As hybrid cars become more common, are we going to see series hybrids with exotic engine designs?

Exotic engine designs : there’s a large number of them. Many of them run at high RPM or have limited lifespan or would be very difficult to connect to a transmission.

But what many of them have in common is that they are simpler, sometimes more efficient, and provide more power (but probably not torque) than a piston engine of the same size.

Rotary engines like this one that Liquid Piston has.

1 cylinder engines:

Jet Turbines :

Basically, the car would have one of these compact engines driving a generator (or in the case of the mono-piston, the generator is integrated into the engine walls). There would be far fewer parts to the engine, and it would be designed for a shorter lifespan, making it cheaper.

One serious problem is that it really ought to be able to consume 1 year or long gummy gasoline, because the idea is, you ship an electric car without half to 2/3 the pack size of the Bolt or Tesla. That gives you 100-150 miles of pure electric range, enough for most people’s reasonable commutes. But when necessary, the engine will start at about the 20 to 30% battery charge point.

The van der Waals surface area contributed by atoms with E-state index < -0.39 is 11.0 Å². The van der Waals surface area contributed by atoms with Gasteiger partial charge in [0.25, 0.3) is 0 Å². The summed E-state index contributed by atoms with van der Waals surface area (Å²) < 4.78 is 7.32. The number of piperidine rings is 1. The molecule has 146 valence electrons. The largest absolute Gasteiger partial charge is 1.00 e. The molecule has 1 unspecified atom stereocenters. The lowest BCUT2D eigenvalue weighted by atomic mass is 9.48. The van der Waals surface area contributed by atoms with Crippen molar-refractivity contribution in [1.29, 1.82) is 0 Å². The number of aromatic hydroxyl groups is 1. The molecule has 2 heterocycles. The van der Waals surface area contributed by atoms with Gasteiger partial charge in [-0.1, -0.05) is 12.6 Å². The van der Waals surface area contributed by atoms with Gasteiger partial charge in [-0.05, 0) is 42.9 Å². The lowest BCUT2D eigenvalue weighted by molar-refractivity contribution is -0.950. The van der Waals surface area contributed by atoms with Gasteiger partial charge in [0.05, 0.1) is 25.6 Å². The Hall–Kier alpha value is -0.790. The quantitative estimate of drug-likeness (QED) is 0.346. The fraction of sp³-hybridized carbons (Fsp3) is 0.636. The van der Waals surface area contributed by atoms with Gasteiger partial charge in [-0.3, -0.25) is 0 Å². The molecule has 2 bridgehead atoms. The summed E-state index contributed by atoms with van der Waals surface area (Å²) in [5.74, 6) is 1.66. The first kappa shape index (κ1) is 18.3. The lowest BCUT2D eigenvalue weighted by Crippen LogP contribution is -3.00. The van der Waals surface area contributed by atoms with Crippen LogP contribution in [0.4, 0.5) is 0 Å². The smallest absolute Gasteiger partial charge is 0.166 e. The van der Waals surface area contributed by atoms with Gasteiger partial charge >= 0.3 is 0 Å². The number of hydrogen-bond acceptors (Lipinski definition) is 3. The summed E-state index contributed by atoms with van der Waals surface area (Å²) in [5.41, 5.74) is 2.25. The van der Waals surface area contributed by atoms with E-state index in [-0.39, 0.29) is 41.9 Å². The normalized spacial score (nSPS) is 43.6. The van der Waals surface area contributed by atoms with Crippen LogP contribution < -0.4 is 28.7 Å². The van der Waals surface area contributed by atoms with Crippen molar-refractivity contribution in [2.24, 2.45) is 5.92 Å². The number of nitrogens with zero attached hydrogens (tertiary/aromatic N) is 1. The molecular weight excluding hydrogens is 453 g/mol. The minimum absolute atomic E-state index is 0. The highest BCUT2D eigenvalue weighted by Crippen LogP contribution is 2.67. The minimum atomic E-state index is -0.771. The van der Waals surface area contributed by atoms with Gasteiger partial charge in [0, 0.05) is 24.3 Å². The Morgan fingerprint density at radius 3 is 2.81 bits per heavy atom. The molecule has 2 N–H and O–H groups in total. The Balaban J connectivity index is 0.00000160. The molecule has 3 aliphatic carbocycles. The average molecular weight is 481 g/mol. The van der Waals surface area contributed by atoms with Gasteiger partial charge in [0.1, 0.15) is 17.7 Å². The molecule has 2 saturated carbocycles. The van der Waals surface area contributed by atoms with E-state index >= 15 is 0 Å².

It would ideally be sized that at peak output, it provides the average electrical power needed to keep the car moving at realistic highway speeds (70-80mph) at max design load (5 people in it + cargo). I’ve read that’s around 60 hp. (44 kw)

It seems like you ought to be able to build such an engine for less than adding the additional battery capacity…

What you’re describing is basically the BMW i3 with Range Extender. It has a 2 cylinder motorcycle engine to charge the battery when needed. It solves the ‘gummy gas’ problem by periodically starting up and running for a few minutes. The petrol tank is only 9 litres so it doesn’t have much time to go stale.

Decoupling instantaneous engine power requirements from instantaneous wheel power requirements does indeed give you a lot more options as to what sort of powerplant can be used.